Veuve Ambal is a house devoting its time to traditional method Sparkling wines. Being in Burgundy they have the advantage that they can use Pinot Noir and Chardonnay: The two quality grapes of Champagne. Therefore their wines have character and charm. They are not Champagne, they are lighter and less complex. They are a fraction of the price of Champagne though. Veuve Ambal and Cremant, in general, are a great alternative to Champagne.
“A blend of mainly pinot noir and chardonnay with a small amount of aligote and gamay. Quite a weighty, flavoursome wine with subtle tropical fruit, lychee and citrus flavours. A simple, appealing wine with a good sugar-and-acid balance.” BOB CAMPBELL MW The Real Review, 18 December, 2019
The classic part of Burgundy known as the Cote D’Or (the slope of gold) is essentially one vineyard that is 60km long and maybe 5km at its widest. From this limestone ridge, some of the most complex, long-lived and aromatic wines are produced from Pinot Noir and Chardonnay. The Cistercian monks who owned the land codified the entire region and so each small plot has a name.
Crémant de Bourgogne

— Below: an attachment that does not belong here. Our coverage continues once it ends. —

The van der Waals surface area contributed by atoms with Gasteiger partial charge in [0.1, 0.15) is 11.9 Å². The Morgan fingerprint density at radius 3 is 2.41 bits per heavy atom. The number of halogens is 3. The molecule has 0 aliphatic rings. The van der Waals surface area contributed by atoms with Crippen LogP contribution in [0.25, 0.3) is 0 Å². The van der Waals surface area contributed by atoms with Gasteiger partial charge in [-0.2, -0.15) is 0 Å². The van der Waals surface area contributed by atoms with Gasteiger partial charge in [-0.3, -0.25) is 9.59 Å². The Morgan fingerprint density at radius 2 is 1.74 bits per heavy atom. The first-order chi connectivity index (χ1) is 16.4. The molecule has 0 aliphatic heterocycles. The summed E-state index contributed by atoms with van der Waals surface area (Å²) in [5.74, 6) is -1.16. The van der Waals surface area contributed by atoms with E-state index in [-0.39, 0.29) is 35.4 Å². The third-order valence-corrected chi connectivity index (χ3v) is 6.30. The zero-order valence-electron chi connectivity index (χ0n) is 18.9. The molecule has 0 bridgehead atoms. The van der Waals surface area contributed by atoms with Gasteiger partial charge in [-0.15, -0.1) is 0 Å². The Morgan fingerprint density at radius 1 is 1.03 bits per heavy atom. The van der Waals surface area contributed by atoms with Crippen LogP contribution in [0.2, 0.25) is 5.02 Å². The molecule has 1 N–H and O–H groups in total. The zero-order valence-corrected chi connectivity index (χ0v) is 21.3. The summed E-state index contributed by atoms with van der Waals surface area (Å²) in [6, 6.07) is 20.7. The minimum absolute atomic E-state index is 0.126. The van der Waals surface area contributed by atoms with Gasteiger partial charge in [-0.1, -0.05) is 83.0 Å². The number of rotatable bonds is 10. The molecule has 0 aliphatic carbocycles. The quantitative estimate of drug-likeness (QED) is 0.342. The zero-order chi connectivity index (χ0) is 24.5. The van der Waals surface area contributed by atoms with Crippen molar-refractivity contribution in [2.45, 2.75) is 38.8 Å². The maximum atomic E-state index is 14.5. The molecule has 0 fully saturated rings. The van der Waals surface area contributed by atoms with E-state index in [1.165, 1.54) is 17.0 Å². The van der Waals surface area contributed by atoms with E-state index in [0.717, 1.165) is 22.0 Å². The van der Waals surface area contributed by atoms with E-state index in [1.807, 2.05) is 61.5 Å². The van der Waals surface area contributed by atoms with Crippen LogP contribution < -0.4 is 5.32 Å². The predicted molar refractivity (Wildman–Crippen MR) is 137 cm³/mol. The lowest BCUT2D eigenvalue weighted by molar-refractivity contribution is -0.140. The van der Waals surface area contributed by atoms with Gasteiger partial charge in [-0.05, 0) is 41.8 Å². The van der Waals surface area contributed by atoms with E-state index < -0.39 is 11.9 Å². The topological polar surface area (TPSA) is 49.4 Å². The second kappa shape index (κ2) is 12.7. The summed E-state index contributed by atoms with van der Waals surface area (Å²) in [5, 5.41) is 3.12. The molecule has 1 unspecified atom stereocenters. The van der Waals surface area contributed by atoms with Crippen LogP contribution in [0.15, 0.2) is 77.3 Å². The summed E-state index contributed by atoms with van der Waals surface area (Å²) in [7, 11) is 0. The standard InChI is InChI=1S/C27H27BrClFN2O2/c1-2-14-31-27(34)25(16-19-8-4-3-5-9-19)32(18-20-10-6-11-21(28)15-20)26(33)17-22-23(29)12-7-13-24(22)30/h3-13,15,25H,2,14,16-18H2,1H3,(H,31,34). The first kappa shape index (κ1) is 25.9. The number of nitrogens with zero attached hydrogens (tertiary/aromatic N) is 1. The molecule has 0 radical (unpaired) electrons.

Sparkling wine appellation in Burgundy that was given AOC status in 1975. It comprises of hand-harvested grapes that are crafted into sparkling wines using the methode traditionelle. Made from a minimum of 30% Pinot Noir, Pinot Meunier, Chardonnay or Pinot Gris. Aligoté is often added to fill out the blend. Quality and styles vary greatly. The best are very good replacements for Champagne!
This is the most elusive grape. It is relatively early ripening and extremely sensitive to terroir. Its perfect place on earth is the Cote d’Or in Burgundy. So haunting are great red Burgundy’s charms that growers everywhere try to emulate them. Pinot Noir is not just a one-trick pony, it can make great reds, rosé, sparkling and even sweet wines, whites on occasion and I’ve tasted a decent fortified Pinot Noir too.
The grape that you can plant anywhere, in any climate and do anything to and it will still taste like an OK wine. When people hit the sweet spot of site, climate, cropping and winemaking, Chardonnay becomes a magical wine that will age gracefully but charm you at any age. Chardonnays can range from cool-climate lean and citrusy to warmer climate tropical and overt. Oak and lees can add flavouring as can malolactic fermentation.
Grown in the French regions of Beaujolais and Loire Valley. It is early budding, high cropping, aromatic and high acid. It was outlawed from Burgundy by Duke Philippe the Bold for being disloyal but has no doubt made up for that with honourable service. The best wines from Gamay can be Burgundian in flavour and well worth seeking out. Often they are exceptionally good value too.
A variety that shares the same parent as Chardonnay and Pinot Noir but not their glorious outlook on wine. Making mealy, lean, mineral and citric wines that tend to lack fruit. Aligote is rarely described as a great wine, perhaps because the best terroirs are planted to other grapes?